GM Is Back On Facebook, But Is It To Make Fans?

By Guest Writer 

So General Motors is back on Facebook. Less than one year after its very public split from Facebook, right before the social network’s initial public offering, the old-school advertising behemoth is back and is looking to Facebook — specifically Facebook mobile — to help add luster to the launch of its new Chevrolet Sonic, aimed at young people. So why? And why now? What’s changed since May 2012? Has GM adjusted its opinion of the potential of Facebook as an advertising vehicle? Or has Facebook learned from the experience and figured out how to sell its advertising story to brands with deep pockets like GM?

Well, it’s both. And here’s why.

Recent history has seen GM struggling to connect with its consumers. The company’s previous chief marketing officer, Joel Ewanick, was specifically tasked with rebuilding loyalty and affection with its consumers in America and around the world — in essence, building community. But community building isn’t in GM’s DNA. Remember in the 1980s, when GM launched Saturn, “a different kind of car company?” Saturn quickly became popular with buyers, but not with GM itself, and it was shuttered in 2009 despite a thriving community of owners. And in May 2012, it walked away from the one place where community reigns supreme: Facebook.

But now GM is back. And we should ask: Is it because GM now wants to tap the power of the Facebook social community? To build an active fan base of engaged consumers? I would really like to hope so, but I don’t think it is. At least not yet.  Instead, I believe GM is simply acknowledging that Facebook owns the people it wants to reach, and it plans to take up residence in the mobile News Feed with the message it wants to convey to those people. Just as advertisers favor billboards in boomtowns versus ghost towns, GM is following the audience to Facebook — specifically, Facebook mobile. It’s simply going where its consumers can be found.

But Facebook had a huge audience back in May 2012, too, so what changed? Today, Facebook has more sophisticated and attractive advertising options available than it did one year ago — options that follow more traditional digital advertising approaches, like retargeting based on browsing and purchasing history. Plus, Facebook has a much broader range of social and mobile-optimized ad units than it had last year, as well as a far superior mobile application, now optimized for both iOS and Android. Facebook Exchange offers highly targeted promotions right in users’ News Feeds, both on desktop and on mobile. These promotions will increase the likelihood of users seeing and clicking on more ads. Now this is the kind of advertising GM understands. This is the kind of advertising it can get behind.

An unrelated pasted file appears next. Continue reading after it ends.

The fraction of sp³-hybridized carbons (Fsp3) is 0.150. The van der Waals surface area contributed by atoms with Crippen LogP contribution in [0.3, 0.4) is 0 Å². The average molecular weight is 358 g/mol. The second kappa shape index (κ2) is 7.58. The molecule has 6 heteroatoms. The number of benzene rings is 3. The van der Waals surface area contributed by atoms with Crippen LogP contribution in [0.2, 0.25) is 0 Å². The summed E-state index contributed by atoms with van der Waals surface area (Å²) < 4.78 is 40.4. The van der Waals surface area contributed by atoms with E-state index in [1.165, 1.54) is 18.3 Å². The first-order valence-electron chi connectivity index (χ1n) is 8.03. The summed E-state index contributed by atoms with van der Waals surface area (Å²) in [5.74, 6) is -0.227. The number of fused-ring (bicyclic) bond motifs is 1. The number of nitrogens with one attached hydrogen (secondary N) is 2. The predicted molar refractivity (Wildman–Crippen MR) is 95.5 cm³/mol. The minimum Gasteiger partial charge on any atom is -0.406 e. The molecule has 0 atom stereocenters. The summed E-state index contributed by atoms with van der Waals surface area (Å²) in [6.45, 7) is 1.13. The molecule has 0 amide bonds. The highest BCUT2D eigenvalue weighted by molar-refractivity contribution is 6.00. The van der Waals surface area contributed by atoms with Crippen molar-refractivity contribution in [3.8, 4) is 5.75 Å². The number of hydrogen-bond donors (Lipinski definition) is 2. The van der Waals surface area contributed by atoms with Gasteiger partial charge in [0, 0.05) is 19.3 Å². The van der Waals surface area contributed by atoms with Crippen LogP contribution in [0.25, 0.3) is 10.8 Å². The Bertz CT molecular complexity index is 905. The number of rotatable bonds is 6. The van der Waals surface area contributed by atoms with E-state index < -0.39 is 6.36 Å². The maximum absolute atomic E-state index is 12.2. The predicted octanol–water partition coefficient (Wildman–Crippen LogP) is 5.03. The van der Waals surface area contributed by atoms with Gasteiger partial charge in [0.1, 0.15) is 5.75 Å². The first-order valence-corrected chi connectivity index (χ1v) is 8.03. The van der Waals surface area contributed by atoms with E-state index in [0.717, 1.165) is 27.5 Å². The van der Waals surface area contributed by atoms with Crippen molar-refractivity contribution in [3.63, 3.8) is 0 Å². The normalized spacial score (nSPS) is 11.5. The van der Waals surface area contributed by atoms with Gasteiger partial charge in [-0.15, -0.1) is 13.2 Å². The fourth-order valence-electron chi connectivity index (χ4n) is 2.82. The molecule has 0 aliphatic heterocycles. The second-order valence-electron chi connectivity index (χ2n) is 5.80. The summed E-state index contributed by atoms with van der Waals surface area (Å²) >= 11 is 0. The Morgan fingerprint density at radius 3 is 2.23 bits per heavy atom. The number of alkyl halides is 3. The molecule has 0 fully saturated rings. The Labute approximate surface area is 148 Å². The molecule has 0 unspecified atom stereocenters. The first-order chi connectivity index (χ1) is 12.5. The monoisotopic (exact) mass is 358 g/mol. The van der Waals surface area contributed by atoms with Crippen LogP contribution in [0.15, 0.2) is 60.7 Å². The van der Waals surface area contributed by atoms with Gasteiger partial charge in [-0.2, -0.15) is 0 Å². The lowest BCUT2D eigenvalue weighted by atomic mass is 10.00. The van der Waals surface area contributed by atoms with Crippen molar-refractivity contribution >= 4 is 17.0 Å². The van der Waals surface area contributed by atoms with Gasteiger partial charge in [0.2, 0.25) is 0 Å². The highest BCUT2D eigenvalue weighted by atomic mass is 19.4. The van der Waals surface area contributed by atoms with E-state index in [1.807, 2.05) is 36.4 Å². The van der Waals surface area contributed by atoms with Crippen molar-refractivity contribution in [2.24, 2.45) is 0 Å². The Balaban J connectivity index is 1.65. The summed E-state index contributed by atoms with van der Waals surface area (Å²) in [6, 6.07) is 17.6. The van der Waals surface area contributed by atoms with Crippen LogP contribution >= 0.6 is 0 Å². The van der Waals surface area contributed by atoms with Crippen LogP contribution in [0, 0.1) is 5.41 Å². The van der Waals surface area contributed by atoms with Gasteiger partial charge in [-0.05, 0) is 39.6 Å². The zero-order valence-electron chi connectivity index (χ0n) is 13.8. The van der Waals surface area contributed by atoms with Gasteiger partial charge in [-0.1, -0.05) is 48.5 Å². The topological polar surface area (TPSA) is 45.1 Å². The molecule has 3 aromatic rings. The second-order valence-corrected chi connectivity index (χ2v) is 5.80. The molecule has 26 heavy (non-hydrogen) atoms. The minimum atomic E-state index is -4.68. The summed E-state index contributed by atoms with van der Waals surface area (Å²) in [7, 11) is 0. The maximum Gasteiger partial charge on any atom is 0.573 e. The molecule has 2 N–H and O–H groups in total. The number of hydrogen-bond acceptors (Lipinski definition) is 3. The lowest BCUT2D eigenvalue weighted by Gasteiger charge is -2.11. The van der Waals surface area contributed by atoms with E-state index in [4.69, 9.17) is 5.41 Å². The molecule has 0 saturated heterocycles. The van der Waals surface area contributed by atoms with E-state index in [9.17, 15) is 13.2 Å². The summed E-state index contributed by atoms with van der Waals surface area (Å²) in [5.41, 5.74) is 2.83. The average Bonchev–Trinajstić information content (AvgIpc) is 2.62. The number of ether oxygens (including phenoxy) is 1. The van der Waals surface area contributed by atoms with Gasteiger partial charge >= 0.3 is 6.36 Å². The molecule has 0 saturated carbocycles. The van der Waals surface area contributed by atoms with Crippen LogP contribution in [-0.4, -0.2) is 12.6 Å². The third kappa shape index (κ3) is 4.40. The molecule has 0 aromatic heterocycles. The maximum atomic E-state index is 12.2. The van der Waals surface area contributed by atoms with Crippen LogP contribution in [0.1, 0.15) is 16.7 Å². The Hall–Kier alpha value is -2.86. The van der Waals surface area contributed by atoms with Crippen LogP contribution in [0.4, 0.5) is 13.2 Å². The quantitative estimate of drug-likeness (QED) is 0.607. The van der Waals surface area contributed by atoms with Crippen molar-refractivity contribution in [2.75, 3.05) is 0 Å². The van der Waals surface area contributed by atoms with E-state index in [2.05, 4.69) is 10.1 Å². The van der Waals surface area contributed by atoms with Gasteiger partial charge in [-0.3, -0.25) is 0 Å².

As a brand, GM is the kind of old-school, “one-to-many” advertiser that can find it so hard to get behind building social communities that foster innovative, creative, “word-of-mouth” marketing so beautifully suited to Facebook. Instead, it’s looking for targeting, for scale, for click-through rates, and for conversion. It’s what GM knows. It’s what the automaker is used to. And Facebook now has the products GM can understand.

Which leaves social community-driven marketing to the more innovative brands: Where large brands like GM feel comfortable with advertising systems they understand, community-focused brands are comfortable trying innovative ways to connect with their consumers. From car brands like the Mini Cooper, to craft breweries like New Belgium Brewing, and clothing manufacturers like SmartWool, social-savvy brands are selling community passion as much as they are selling cars, beer, and outdoor clothing. These are brands that want to hear from their consumers, that want to share their consumers’ stories, and that want to encourage their consumers to participate in marketing the brand. You just have to look at GM’s presence on Facebook to see that, as a brand, GM, has still got a way to go to figure this out.

But I sincerely hope it does figure it out. Because until then, instead of starting to build the community, passion, love, and loyalty that Ewanick was tasked with building, it’ll be all about traditional, inherently unsocial, one-to-many advertising. I guess the good news is that it’s all up from here.

Roger Katz founded Friend2Friend in 2006, with a powerful conviction that the social graph of Facebook was an incredible opportunity for brands and products to ignite true “word-of-mouth” marketing online. Since then, he has led the company to increased profitability year over year, while establishing it in San Francisco, New York, Los Angeles, and Barcelona, Spain. He has focused his company’s efforts on finding solutions that meet the social media marketing challenges facing brands and agencies today — building scalable technology solutions that can still be customized — and has since built solutions that go beyond Facebook to include YouTube, Twitter, and mobile platforms.